Deadline hosted a lively panel to celebrate the Emmy nomination haul for the third season for the always surprising Netflix series Ozark. Taking part were Jason Bateman — Emmy winning director, EP and star as the money launderer Marty Byrde; Laura Linney — who plays his ever ambitious wife Wendy Byrde; Julia Garner — the Emmy winner who plays Ruth Langmore; showrunner, writer and EP Chris Mundy; and casting director Alexa Fogel all took part. Alik Sakharov, who directed the final four episodes leading to arguably a shocking season-ender for the ages, could not find his way into the Zoom call but contributed quotes later.
The slow peel of characters played by Bateman, Linney and Julia Garner — each of whom is nominated — took their characters to unexpected and often painful places as each is forced to face who they really are and what lengths they will go to get what they want. Key to this was the introduction of Wendy’s bipolar brother Ben — a standout turn for Tom Pelphrey — and the growing ambition of steely mob lawyer Helen Pierce (Janet McTeer). Suddenly, Wendy faced an impossible choice regarding her unstable brother and her cartel masters, the results of which fractured the Byrde clan’s relationship to Ruth, who fell in love with Tom and unwisely got him sprung from the mental hospital Wendy stashed him in for his own protection. And Wendy found herself pitted against Helen for control of the loyalty between the Byrde’s money laundering casino and the cartel, an outcome played out in the last moments of the finale. All this has set a world of possibilities for the fourth and final season, which will be played out in two seven episode segments, with a start date a bit up in the air because of the complexity of shooting in this COVID-19 era.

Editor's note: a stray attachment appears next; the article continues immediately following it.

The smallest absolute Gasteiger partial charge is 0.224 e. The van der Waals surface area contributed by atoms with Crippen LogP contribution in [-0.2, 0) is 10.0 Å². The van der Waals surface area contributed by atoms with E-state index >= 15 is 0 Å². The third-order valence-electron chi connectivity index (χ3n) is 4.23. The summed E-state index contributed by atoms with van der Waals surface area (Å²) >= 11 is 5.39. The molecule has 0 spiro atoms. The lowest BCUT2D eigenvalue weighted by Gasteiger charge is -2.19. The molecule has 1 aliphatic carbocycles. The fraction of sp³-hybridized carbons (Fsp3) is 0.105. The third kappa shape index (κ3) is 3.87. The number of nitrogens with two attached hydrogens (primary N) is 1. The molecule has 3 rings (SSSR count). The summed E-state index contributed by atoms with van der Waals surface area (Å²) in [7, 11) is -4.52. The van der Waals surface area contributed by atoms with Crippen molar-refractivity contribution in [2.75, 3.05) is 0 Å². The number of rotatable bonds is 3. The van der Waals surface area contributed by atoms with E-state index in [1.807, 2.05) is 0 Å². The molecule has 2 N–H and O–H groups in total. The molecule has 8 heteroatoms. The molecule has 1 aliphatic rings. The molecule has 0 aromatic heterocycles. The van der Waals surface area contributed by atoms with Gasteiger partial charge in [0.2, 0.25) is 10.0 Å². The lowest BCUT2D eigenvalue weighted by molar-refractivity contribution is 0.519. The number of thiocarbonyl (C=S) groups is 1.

You can hear how the show’s brain trust feels here about the accomplishment of the terrific season, but director Sakharov said one of his joys was watching the growing ambition of Wendy, who scared even her husband Marty with her ruthlessness. “Wendy Byrde has definitely emerged as a force not to take likely,” he said. “She is smart, determined, resolute. And she certainly shows her ‘teeth’ when pushed or cornered.”
As for that shocking ending, Sakharov said it was shot in a single take. “I wanted for it to have a slightly imperfect, unpremeditated natural flow,” he said. “If that natural flow was to be violated by the unexpected gun shot I thought the effect would be much more surprising, dumbfounding.”
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